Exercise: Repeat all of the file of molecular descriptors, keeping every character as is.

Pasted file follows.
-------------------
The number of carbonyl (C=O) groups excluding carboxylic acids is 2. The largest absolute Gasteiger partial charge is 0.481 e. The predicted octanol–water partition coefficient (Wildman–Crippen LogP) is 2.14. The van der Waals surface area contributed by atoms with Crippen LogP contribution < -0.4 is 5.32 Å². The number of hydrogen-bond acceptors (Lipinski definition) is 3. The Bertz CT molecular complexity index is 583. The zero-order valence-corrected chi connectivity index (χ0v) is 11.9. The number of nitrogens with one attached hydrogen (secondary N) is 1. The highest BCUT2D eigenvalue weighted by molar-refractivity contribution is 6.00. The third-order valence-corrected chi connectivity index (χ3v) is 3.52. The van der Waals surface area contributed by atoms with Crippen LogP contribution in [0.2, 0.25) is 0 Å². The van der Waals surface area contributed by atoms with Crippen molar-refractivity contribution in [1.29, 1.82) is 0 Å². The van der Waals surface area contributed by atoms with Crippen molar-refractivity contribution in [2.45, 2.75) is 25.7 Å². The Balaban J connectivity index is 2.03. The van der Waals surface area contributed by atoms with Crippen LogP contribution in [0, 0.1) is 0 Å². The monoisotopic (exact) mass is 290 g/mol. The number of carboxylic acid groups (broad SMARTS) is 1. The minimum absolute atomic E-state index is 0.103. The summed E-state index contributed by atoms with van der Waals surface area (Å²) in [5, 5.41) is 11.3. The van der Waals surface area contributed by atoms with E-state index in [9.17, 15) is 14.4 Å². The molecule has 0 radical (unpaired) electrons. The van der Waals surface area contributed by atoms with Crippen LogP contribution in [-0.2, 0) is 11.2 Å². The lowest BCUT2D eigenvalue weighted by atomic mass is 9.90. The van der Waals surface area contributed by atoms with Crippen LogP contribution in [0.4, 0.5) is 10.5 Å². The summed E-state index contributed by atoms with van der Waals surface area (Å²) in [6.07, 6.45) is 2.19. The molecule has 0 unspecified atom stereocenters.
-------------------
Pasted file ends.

The number of carbonyl (C=O) groups excluding carboxylic acids is 2. The largest absolute Gasteiger partial charge is 0.481 e. The predicted octanol–water partition coefficient (Wildman–Crippen LogP) is 2.14. The van der Waals surface area contributed by atoms with Crippen LogP contribution < -0.4 is 5.32 Å². The number of hydrogen-bond acceptors (Lipinski definition) is 3. The Bertz CT molecular complexity index is 583. The zero-order valence-corrected chi connectivity index (χ0v) is 11.9. The number of nitrogens with one attached hydrogen (secondary N) is 1. The highest BCUT2D eigenvalue weighted by molar-refractivity contribution is 6.00. The third-order valence-corrected chi connectivity index (χ3v) is 3.52. The van der Waals surface area contributed by atoms with Crippen LogP contribution in [0.2, 0.25) is 0 Å². The van der Waals surface area contributed by atoms with Crippen molar-refractivity contribution in [1.29, 1.82) is 0 Å². The van der Waals surface area contributed by atoms with Crippen molar-refractivity contribution in [2.45, 2.75) is 25.7 Å². The Balaban J connectivity index is 2.03. The van der Waals surface area contributed by atoms with Crippen LogP contribution in [0, 0.1) is 0 Å². The monoisotopic (exact) mass is 290 g/mol. The number of carboxylic acid groups (broad SMARTS) is 1. The minimum absolute atomic E-state index is 0.103. The summed E-state index contributed by atoms with van der Waals surface area (Å²) in [5, 5.41) is 11.3. The van der Waals surface area contributed by atoms with E-state index in [9.17, 15) is 14.4 Å². The molecule has 0 radical (unpaired) electrons. The van der Waals surface area contributed by atoms with Crippen LogP contribution in [-0.2, 0) is 11.2 Å². The lowest BCUT2D eigenvalue weighted by atomic mass is 9.90. The van der Waals surface area contributed by atoms with Crippen LogP contribution in [0.4, 0.5) is 10.5 Å². The summed E-state index contributed by atoms with van der Waals surface area (Å²) in [6.07, 6.45) is 2.19. The molecule has 0 unspecified atom stereocenters.